Editor in Chief: Moh. Reza Huwaida Saturday, March 17th, 2018

High Birthrate Causing High Death Rate


High Birthrate Causing High Death Rate

Afghanistan is on the 11th highest birth rate in the world, and also the highest birth rate in non-African countries. The first country with the highest birth rate is Niger, a western African country, (at 51.26 births per 1,000 people) but the country with the lowest birth rate is Monaco, at 6.72 births per thousand comparing to Afghanistan has roughly 40 births/1,000 population. Birth rates ranging from 10–20 births per 1,000 are considered low, while rates from 40–50 births per 1,000 are considered high. There are problems associated with both extremes; high birth rates may stress government welfare and family programs. Additional problems faced by a country with a high birth rate include educating a growing number of children, creating jobs for these children when they enter the workforce, and dealing with the environmental impact of a large population. Low birth rates may stress the governments to provide adequate senior welfare systems or stress families who must support the elders themselves. There will be fewer children (and a working-age population) to support an aging population.
Afghanistan, as one the most rapid population growth, faces serious problem such as being unable to provide education, employments, maternal, infant health and etc. Some link this mindset to religion, culture and traditions but the main reasons are the social security demand and the low level of awareness in Afghanistan. In regard to social security demand, there is a kind of competition amongst family, especially in the rural areas, to have several sons and form stronger family; because small families are considered weak and easily aggressed by rural powerbrokers or rivals. Those who have few sons, think that they are weaker than the families having several sons. Therefore, they endeavor to have the same number of sons and term it a big magnificence in the society. The women are victims of such unsound competitions. As a result, women are impelled to respect the demand and inevitably deliver several babies without observing birth space. The average birth rate per family in Afghanistan is 5.22 babies, but the topmost is 10 children. This trend has been continued from past up to now, without evaluation of its future ruinous affects in a family and society.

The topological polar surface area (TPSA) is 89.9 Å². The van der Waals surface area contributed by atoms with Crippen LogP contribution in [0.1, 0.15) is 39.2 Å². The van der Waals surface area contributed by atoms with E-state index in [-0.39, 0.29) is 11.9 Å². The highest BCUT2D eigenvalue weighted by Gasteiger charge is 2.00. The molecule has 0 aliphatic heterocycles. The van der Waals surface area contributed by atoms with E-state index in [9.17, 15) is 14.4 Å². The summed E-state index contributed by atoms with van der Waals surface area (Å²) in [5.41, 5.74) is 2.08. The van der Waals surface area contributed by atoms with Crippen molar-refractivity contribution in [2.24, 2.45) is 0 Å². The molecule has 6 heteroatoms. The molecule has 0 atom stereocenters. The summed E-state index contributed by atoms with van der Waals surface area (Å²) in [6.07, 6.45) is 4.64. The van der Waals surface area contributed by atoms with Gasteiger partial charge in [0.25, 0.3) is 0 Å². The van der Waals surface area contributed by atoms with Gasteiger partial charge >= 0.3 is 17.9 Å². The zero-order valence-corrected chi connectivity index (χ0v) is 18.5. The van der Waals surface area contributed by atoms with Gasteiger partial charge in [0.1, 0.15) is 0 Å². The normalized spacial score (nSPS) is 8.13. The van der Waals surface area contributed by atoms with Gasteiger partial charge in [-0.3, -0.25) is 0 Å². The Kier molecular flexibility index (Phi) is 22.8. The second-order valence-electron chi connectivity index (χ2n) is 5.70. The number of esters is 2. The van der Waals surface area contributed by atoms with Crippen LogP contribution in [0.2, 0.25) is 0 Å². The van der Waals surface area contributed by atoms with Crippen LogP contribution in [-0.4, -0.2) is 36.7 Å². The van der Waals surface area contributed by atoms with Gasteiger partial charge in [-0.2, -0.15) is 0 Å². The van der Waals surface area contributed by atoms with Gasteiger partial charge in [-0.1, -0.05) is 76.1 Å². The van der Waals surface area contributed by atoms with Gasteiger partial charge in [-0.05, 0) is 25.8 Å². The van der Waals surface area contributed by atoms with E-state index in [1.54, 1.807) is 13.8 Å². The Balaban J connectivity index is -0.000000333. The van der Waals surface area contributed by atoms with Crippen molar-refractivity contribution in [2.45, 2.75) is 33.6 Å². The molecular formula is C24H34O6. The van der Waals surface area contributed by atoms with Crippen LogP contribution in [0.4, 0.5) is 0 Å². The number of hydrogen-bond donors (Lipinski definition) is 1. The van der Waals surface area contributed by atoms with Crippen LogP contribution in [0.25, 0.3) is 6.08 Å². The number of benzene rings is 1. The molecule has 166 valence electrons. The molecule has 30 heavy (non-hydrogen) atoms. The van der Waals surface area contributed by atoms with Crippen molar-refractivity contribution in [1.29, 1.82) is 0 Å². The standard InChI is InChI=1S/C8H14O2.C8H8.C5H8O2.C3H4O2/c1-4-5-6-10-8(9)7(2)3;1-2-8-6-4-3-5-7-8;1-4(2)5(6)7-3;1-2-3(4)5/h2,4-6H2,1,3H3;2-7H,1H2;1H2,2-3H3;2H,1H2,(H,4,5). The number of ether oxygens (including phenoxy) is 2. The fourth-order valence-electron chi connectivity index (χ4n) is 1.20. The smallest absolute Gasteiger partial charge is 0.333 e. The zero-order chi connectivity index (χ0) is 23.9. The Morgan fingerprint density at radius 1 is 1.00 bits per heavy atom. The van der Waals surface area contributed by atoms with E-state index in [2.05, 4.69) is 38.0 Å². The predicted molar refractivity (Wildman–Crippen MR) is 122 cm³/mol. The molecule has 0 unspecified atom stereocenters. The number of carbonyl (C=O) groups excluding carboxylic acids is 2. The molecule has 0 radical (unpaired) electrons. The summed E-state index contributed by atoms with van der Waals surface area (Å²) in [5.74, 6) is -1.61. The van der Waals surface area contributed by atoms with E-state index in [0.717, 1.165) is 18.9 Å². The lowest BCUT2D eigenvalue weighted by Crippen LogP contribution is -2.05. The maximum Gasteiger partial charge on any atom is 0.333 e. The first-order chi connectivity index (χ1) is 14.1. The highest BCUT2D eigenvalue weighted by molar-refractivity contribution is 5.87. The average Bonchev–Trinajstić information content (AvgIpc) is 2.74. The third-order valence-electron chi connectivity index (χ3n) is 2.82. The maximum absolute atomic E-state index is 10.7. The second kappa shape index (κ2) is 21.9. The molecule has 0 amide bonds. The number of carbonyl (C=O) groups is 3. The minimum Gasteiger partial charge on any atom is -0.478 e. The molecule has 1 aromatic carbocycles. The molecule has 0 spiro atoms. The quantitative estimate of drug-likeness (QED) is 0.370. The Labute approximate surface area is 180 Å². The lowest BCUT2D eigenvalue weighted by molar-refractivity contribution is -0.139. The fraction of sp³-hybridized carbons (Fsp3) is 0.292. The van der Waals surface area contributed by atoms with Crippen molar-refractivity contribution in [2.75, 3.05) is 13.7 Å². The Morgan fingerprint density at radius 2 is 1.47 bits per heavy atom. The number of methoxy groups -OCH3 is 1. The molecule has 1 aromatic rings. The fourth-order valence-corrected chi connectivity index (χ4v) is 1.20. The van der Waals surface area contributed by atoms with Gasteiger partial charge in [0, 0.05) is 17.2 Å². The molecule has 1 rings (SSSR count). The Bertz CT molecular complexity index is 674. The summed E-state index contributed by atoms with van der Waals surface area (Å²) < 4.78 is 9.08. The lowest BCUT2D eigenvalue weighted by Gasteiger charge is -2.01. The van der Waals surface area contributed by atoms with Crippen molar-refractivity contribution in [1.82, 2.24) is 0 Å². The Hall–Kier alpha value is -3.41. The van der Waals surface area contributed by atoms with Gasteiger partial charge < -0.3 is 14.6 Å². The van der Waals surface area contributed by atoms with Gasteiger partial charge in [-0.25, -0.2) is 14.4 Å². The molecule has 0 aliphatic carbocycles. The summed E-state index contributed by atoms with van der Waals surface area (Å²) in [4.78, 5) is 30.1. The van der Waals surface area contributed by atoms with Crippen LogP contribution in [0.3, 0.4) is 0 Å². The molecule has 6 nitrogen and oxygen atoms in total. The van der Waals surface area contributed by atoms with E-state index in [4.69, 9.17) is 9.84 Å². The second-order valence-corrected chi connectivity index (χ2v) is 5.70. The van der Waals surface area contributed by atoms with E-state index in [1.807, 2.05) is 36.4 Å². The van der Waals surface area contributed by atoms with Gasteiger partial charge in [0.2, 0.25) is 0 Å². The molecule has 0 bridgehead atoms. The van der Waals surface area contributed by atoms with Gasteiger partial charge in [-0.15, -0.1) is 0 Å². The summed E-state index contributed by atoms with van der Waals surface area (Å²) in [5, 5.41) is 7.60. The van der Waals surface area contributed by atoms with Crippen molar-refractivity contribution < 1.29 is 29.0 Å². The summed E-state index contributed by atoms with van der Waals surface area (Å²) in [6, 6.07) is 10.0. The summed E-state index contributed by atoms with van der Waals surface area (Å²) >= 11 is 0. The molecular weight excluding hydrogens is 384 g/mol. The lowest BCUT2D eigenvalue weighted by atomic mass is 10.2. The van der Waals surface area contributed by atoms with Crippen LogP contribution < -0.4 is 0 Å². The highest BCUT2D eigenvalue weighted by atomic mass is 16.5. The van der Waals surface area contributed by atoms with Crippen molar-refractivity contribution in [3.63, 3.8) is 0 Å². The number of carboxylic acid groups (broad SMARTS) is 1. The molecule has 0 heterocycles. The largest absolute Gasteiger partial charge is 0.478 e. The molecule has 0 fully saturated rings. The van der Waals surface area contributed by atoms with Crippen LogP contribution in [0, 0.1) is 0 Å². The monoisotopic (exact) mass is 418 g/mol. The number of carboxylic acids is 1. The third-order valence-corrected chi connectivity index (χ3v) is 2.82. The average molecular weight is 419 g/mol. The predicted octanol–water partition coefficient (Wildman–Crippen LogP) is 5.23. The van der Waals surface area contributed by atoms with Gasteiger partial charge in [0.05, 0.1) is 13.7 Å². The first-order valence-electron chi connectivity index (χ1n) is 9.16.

In addition to complicated pregnancies, inaccessibility to primary healthcare services, insufficient numbers of health workers, early marriages, insecurities, poverty and unemployment, the high birthrate is counted as major factor for children and maternal mortality rate in Afghanistan. According to a survey of the “Save the Children” about the children and mothers’ situation in the world (investigated over 179 countries) Afghanistan ranked 152. According to this report, Afghanistan is a country where the life condition is not promising for women and children. As per the survey report of the World Health Organization, still Afghanistan kept the highest record of child and maternal mortality rate in the region due to lack of accessibility to required healthcare services and other factors. According to the figures released by the ministry of public health, as many as 1,600 mothers died in every 100,000 while giving birth to a baby or as result of pregnancy-related problems. The majority of young mothers lost their lives during pregnancies, because they give birth before age of 18. These category girls always have been victim of violence and ignorance. They are compelled to marry for money or given as Bad (to resolve a tribal conflict).